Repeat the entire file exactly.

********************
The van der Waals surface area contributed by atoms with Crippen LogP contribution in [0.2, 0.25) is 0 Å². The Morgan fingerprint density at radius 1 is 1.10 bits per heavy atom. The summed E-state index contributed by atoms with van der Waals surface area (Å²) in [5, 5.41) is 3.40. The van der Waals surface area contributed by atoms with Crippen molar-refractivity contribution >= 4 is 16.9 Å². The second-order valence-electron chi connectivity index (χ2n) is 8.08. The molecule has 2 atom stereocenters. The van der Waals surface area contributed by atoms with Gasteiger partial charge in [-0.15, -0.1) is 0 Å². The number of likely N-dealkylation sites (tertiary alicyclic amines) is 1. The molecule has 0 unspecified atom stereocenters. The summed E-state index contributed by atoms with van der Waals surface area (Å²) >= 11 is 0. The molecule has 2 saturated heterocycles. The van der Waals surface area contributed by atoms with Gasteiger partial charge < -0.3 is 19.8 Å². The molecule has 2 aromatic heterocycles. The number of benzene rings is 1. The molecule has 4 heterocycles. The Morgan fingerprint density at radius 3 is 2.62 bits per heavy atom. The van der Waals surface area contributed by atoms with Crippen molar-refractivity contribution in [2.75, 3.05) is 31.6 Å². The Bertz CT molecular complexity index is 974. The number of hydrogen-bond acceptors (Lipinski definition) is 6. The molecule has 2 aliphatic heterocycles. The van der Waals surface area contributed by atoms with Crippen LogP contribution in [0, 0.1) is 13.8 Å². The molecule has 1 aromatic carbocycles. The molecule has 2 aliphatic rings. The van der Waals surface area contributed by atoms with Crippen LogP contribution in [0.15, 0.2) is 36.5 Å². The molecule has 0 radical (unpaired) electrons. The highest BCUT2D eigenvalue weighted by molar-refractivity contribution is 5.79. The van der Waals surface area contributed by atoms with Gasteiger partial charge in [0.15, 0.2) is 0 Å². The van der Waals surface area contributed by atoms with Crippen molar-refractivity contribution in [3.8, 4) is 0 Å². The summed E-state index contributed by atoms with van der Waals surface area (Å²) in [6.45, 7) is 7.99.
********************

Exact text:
The van der Waals surface area contributed by atoms with Crippen LogP contribution in [0.2, 0.25) is 0 Å². The Morgan fingerprint density at radius 1 is 1.10 bits per heavy atom. The summed E-state index contributed by atoms with van der Waals surface area (Å²) in [5, 5.41) is 3.40. The van der Waals surface area contributed by atoms with Crippen molar-refractivity contribution >= 4 is 16.9 Å². The second-order valence-electron chi connectivity index (χ2n) is 8.08. The molecule has 2 atom stereocenters. The van der Waals surface area contributed by atoms with Gasteiger partial charge in [-0.15, -0.1) is 0 Å². The number of likely N-dealkylation sites (tertiary alicyclic amines) is 1. The molecule has 0 unspecified atom stereocenters. The summed E-state index contributed by atoms with van der Waals surface area (Å²) >= 11 is 0. The molecule has 2 saturated heterocycles. The van der Waals surface area contributed by atoms with Gasteiger partial charge < -0.3 is 19.8 Å². The molecule has 2 aromatic heterocycles. The number of benzene rings is 1. The molecule has 4 heterocycles. The Morgan fingerprint density at radius 3 is 2.62 bits per heavy atom. The van der Waals surface area contributed by atoms with Crippen molar-refractivity contribution in [2.75, 3.05) is 31.6 Å². The Bertz CT molecular complexity index is 974. The number of hydrogen-bond acceptors (Lipinski definition) is 6. The molecule has 2 aliphatic heterocycles. The van der Waals surface area contributed by atoms with Crippen LogP contribution in [0, 0.1) is 13.8 Å². The molecule has 1 aromatic carbocycles. The molecule has 2 aliphatic rings. The van der Waals surface area contributed by atoms with Crippen LogP contribution in [0.15, 0.2) is 36.5 Å². The molecule has 0 radical (unpaired) electrons. The highest BCUT2D eigenvalue weighted by molar-refractivity contribution is 5.79. The van der Waals surface area contributed by atoms with Gasteiger partial charge in [0.15, 0.2) is 0 Å². The van der Waals surface area contributed by atoms with Crippen molar-refractivity contribution in [3.8, 4) is 0 Å². The summed E-state index contributed by atoms with van der Waals surface area (Å²) in [6.45, 7) is 7.99.